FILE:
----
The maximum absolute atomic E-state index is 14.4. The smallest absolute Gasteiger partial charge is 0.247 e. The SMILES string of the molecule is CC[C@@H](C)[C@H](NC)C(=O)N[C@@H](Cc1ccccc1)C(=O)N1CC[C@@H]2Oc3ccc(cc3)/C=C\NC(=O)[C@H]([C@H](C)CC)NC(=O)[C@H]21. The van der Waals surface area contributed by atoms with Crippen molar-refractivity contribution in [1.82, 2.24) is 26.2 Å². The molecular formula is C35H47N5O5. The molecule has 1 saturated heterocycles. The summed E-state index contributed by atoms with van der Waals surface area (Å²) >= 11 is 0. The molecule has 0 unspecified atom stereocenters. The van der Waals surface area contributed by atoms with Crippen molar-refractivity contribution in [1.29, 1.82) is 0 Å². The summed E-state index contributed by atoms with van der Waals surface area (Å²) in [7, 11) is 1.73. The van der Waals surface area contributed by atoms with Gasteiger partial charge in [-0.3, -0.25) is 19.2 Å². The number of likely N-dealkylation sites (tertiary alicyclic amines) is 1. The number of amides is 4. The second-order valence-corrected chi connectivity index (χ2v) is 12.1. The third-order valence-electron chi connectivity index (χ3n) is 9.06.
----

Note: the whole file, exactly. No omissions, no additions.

The maximum absolute atomic E-state index is 14.4. The smallest absolute Gasteiger partial charge is 0.247 e. The SMILES string of the molecule is CC[C@@H](C)[C@H](NC)C(=O)N[C@@H](Cc1ccccc1)C(=O)N1CC[C@@H]2Oc3ccc(cc3)/C=C\NC(=O)[C@H]([C@H](C)CC)NC(=O)[C@H]21. The van der Waals surface area contributed by atoms with Crippen molar-refractivity contribution in [1.82, 2.24) is 26.2 Å². The molecular formula is C35H47N5O5. The molecule has 1 saturated heterocycles. The summed E-state index contributed by atoms with van der Waals surface area (Å²) >= 11 is 0. The molecule has 0 unspecified atom stereocenters. The van der Waals surface area contributed by atoms with Crippen molar-refractivity contribution in [1.29, 1.82) is 0 Å². The summed E-state index contributed by atoms with van der Waals surface area (Å²) in [7, 11) is 1.73. The van der Waals surface area contributed by atoms with Gasteiger partial charge in [-0.3, -0.25) is 19.2 Å². The number of likely N-dealkylation sites (tertiary alicyclic amines) is 1. The number of amides is 4. The second-order valence-corrected chi connectivity index (χ2v) is 12.1. The third-order valence-electron chi connectivity index (χ3n) is 9.06.